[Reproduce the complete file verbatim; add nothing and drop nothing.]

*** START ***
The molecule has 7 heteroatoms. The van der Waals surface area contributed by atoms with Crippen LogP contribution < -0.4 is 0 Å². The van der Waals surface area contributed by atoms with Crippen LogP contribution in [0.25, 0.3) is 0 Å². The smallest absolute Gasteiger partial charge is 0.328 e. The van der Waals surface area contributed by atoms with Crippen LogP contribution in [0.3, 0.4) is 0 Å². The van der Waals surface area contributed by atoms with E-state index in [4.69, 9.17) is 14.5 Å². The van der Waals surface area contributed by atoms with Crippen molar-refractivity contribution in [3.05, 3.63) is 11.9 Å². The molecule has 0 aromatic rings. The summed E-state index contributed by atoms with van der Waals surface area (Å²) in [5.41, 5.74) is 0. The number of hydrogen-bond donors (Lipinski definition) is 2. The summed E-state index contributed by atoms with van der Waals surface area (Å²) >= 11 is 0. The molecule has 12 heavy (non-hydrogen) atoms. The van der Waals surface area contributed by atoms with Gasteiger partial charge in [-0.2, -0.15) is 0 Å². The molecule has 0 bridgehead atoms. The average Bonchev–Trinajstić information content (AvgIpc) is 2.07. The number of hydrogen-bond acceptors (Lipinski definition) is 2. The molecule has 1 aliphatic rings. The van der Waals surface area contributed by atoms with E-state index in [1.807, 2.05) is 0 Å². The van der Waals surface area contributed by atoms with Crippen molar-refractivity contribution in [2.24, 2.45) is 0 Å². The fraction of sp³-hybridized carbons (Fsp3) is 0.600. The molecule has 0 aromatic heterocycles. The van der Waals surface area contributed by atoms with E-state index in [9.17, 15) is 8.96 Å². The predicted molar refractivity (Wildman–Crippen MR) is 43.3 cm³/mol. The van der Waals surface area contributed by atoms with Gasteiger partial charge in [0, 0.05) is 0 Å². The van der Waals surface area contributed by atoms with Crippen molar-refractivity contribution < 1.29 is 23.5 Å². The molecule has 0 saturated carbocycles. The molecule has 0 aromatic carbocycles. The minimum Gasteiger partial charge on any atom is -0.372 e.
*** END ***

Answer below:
The molecule has 7 heteroatoms. The van der Waals surface area contributed by atoms with Crippen LogP contribution < -0.4 is 0 Å². The van der Waals surface area contributed by atoms with Crippen LogP contribution in [0.25, 0.3) is 0 Å². The smallest absolute Gasteiger partial charge is 0.328 e. The van der Waals surface area contributed by atoms with Crippen LogP contribution in [0.3, 0.4) is 0 Å². The van der Waals surface area contributed by atoms with E-state index in [4.69, 9.17) is 14.5 Å². The van der Waals surface area contributed by atoms with Crippen molar-refractivity contribution in [3.05, 3.63) is 11.9 Å². The molecule has 0 aromatic rings. The summed E-state index contributed by atoms with van der Waals surface area (Å²) in [5.41, 5.74) is 0. The number of hydrogen-bond donors (Lipinski definition) is 2. The summed E-state index contributed by atoms with van der Waals surface area (Å²) >= 11 is 0. The molecule has 12 heavy (non-hydrogen) atoms. The van der Waals surface area contributed by atoms with Gasteiger partial charge in [-0.2, -0.15) is 0 Å². The molecule has 0 bridgehead atoms. The average Bonchev–Trinajstić information content (AvgIpc) is 2.07. The number of hydrogen-bond acceptors (Lipinski definition) is 2. The molecule has 1 aliphatic rings. The van der Waals surface area contributed by atoms with E-state index in [1.807, 2.05) is 0 Å². The van der Waals surface area contributed by atoms with Crippen molar-refractivity contribution in [2.24, 2.45) is 0 Å². The fraction of sp³-hybridized carbons (Fsp3) is 0.600. The molecule has 0 aromatic heterocycles. The van der Waals surface area contributed by atoms with E-state index in [9.17, 15) is 8.96 Å². The predicted molar refractivity (Wildman–Crippen MR) is 43.3 cm³/mol. The van der Waals surface area contributed by atoms with Gasteiger partial charge in [0, 0.05) is 0 Å². The van der Waals surface area contributed by atoms with Crippen molar-refractivity contribution < 1.29 is 23.5 Å². The molecule has 0 saturated carbocycles. The molecule has 0 aromatic carbocycles. The minimum Gasteiger partial charge on any atom is -0.372 e.